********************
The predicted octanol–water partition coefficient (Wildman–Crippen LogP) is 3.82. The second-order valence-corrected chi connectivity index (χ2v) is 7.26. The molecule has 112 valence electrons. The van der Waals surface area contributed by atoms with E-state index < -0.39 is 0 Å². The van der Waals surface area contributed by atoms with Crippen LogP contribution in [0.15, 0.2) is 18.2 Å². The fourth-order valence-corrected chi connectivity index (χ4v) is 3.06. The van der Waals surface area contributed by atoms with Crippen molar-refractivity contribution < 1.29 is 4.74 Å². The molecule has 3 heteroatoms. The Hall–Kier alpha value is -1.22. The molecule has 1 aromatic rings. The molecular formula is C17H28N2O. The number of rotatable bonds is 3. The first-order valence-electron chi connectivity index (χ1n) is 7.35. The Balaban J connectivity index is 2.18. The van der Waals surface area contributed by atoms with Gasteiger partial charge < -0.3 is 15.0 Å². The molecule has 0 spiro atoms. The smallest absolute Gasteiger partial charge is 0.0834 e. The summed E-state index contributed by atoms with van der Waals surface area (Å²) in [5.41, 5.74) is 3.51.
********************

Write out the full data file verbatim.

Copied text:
The predicted octanol–water partition coefficient (Wildman–Crippen LogP) is 3.82. The second-order valence-corrected chi connectivity index (χ2v) is 7.26. The molecule has 112 valence electrons. The van der Waals surface area contributed by atoms with E-state index < -0.39 is 0 Å². The van der Waals surface area contributed by atoms with Crippen LogP contribution in [0.15, 0.2) is 18.2 Å². The fourth-order valence-corrected chi connectivity index (χ4v) is 3.06. The van der Waals surface area contributed by atoms with Crippen molar-refractivity contribution < 1.29 is 4.74 Å². The molecule has 3 heteroatoms. The Hall–Kier alpha value is -1.22. The molecule has 1 aromatic rings. The molecular formula is C17H28N2O. The number of rotatable bonds is 3. The first-order valence-electron chi connectivity index (χ1n) is 7.35. The Balaban J connectivity index is 2.18. The van der Waals surface area contributed by atoms with Gasteiger partial charge < -0.3 is 15.0 Å². The molecule has 0 spiro atoms. The smallest absolute Gasteiger partial charge is 0.0834 e. The summed E-state index contributed by atoms with van der Waals surface area (Å²) in [5.41, 5.74) is 3.51.